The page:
Whatever your opinion of the relationship between Burger King and Crispin Porter + Bogusky—and their abrupt break-up late last week—it’s hard to deny that their work together helped usher in a new era of advertising. From the iconic Subservient Chicken campaign of 2005 to the surreal Adult Swim/frat-boy humor of day-to-day BK advertising, CP+B brought bizarreness and balls-out experimentation into mainstream marketing. Unfortunately, the approach never quite proved its worth, as BK continued to drift further behind McDonald’s in market share and revenue growth. A split was inevitable, but a bit regrettable. Today, AdFreak celebrates seven years of CP+B and Burger King with a list of the 15 campaigns we’re still talking about, for better or worse. The King is dead. Long live the King.
In 2004, CP+B put Burger King back on the cultural map by reincarnating its 30-year-old King character as a silent, creepy home invader in an oversized plastic mask. But hey, he brought you free food, so how bad could he be?
Here’s a perfect example of the off-kilter copywriting that made even the most banal BK spots entertaining. Also, quite often, annoying.
The strained relationship between Whopper Jr. and his dad was often the focus of CP+B’s TV spots for the BK Value Menu. While this could have made for silly punch-line-driven dreck, the actual ad series was strangely dark and, in some bizarre way, kinda real.
A great ad makes you feel like it’s part of a bigger story, one you want to see the rest of. And this is a great ad. However, mental-health organizations didn’t necessarily agree. Such controversy was almost as much a hallmark of CP+B’s Burger King work as the King himself.
Using hidden cameras to capture awkward real-life moments is a favorite pastime for CP+B, and Whopper Freakout was one of the better ones. Customers were told BK was out of Whoppers. They freaked out.
One of CP+B’s first missions for Burger King was to gobble up McDonald’s market share as a go-to place for breakfast. (See No. 15, “Wake Up With The King.”) Six years later, they were still plugging away, this time with an admirably blatant nod to their competitor’s success.
Throughout its relationship with Burger King, CP+B specialized in finding ways to take its marketing beyond ads and into the real world. One of the more simple and brilliant ideas was the creation of “Flame,” a spray-on cologne that smells like “the scent of seduction, with a hint of flame-broiled meat.”
Lots of the BK work in recent years left you wondering, “What were they thinking?” But few of the head-scratchers can match this “I Like Square Butts” video, created with Sir Mix-A-Lot to promote … kids meals. As was surely expected, parental watchdog groups were not cool with it.
No King. No controversy. Just CP+B weirdness at its hilarious best.
Few spots prove just how much CP+B can get away with as “Eat Like Snake,” which masqueraded as an Asian ad at a time when only foreign work could possibly be this crazy. It’s also a great example of what I call BK’s “unapologetic advertising,” which embraced the complete disgustingness of what they were selling.
Movie tie-ins were a common thread for CP+B and Burger King, as they are for many fast-food chains. But the best was surely BK’s partnership with The Simpsons movie launch. In addition to product and ad involvement, CP+B’s “Simpsonize Me” app was used 45 million times to create Simpsons-style avatars out of users’ photos.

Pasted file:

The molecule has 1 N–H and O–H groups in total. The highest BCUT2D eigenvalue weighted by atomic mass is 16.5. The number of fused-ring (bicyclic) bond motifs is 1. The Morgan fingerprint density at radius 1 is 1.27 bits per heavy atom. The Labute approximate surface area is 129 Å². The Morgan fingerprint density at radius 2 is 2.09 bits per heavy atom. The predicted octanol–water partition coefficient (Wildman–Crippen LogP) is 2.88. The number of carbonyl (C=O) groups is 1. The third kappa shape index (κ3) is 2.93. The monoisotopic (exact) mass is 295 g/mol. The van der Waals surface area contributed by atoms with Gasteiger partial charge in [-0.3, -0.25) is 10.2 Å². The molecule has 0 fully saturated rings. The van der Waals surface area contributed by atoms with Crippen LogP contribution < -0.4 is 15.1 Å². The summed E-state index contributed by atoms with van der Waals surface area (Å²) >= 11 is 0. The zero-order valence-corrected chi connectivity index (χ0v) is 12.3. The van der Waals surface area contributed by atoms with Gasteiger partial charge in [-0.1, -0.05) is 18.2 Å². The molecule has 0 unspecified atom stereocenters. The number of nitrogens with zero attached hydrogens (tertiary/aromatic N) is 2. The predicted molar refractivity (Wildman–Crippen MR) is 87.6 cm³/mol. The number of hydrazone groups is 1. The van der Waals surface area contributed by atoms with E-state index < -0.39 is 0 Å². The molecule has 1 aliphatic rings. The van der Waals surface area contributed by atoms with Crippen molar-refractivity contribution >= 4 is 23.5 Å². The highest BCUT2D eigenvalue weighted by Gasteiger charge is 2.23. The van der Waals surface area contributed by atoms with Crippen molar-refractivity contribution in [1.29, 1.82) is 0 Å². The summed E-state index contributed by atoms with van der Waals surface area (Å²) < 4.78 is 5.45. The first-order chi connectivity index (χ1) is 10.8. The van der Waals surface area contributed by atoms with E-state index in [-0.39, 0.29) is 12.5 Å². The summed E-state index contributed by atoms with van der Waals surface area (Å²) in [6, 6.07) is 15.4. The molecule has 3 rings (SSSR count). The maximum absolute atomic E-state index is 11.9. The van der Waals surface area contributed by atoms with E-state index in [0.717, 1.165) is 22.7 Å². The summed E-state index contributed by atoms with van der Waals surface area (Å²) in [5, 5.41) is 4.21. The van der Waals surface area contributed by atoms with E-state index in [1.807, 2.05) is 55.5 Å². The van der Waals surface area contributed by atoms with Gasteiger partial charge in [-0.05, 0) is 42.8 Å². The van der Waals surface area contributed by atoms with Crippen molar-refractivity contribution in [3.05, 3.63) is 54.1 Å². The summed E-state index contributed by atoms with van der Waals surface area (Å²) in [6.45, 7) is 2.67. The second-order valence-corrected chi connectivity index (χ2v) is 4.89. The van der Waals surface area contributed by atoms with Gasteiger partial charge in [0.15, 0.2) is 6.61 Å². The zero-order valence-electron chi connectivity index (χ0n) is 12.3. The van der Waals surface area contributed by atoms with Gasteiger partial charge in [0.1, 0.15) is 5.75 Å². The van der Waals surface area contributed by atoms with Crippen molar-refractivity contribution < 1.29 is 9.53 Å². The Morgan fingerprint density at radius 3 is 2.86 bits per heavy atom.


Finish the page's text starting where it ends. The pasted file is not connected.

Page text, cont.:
Marketers have spent years creating buzz-building Facebook apps and promotions. But CP+B turned the idea on its head with Whopper Sacrifice, which was intentionally created to bend (if not break) the rules of Facebook. Users were offered a free Whopper if they unfriended 10 people. When it was inevitably put on hold by Facebook, CP+B immediately declared that the campaign itself had been “sacrificed”—guaranteeing tons more publicity for being “shut down by the Man.”
It’s funny to think this ad was considered “racy” when it debuted. (Our collective standards shifted just a few months later, when Carl’s Jr. kicked off its burger-porn ad series with Paris Hilton’s steamy car wash.) Looking back on it now, I just flat-out love this ad. The writing is clever, the tune is catchy, Darius Rucker is a spot-on casting choice, and it’s just all-around fun. We didn’t often get to see CP+B’s theatrical side, but this spot makes me wish we had.
I almost hate to list this effort so high in our list, because I’ve just never been a fan. But there’s no denying Subservient Chicken remains one of the most-discussed marketing efforts of the past decade. It was a pretty simple app (by today’s standards) that let you give orders to a giant, terrifying chicken on a webcam. But in the pre-app world of 2005—where advertisers were still struggling to “get” the potential of the Web—this quirky idea was downright revolutionary.
There are so many CP+B projects for BK that we could feature as the most memorable, but I’ve got to give it to Whopper Virgins. This campaign had it all: excessive budgets, questionable results, copious controversy and a diabolically clever blending of the real and digital worlds. It was an age-old premise, the consumer taste test, transplanted to the hinterlands of the Earth, where foreigners were asked to try their first burgers. It sparked an international debate over Western culture, consumer imperialism, the exportation of obesity and all sorts of other heady issues you simply wouldn’t get from any other burger ad.
So, in the end, was CP+B good for Burger King? Financially, no. The chain struggled to keep pace with McDonald’s every year of its tenure with CP+B, and the recession was brutal, in part because BK (and its agency) just couldn’t figure out how to leverage its value offerings.
But CP+B still achieved what it was philosophically hired to do: Make Burger King culturally relevant. And along the way, they did the same for advertising.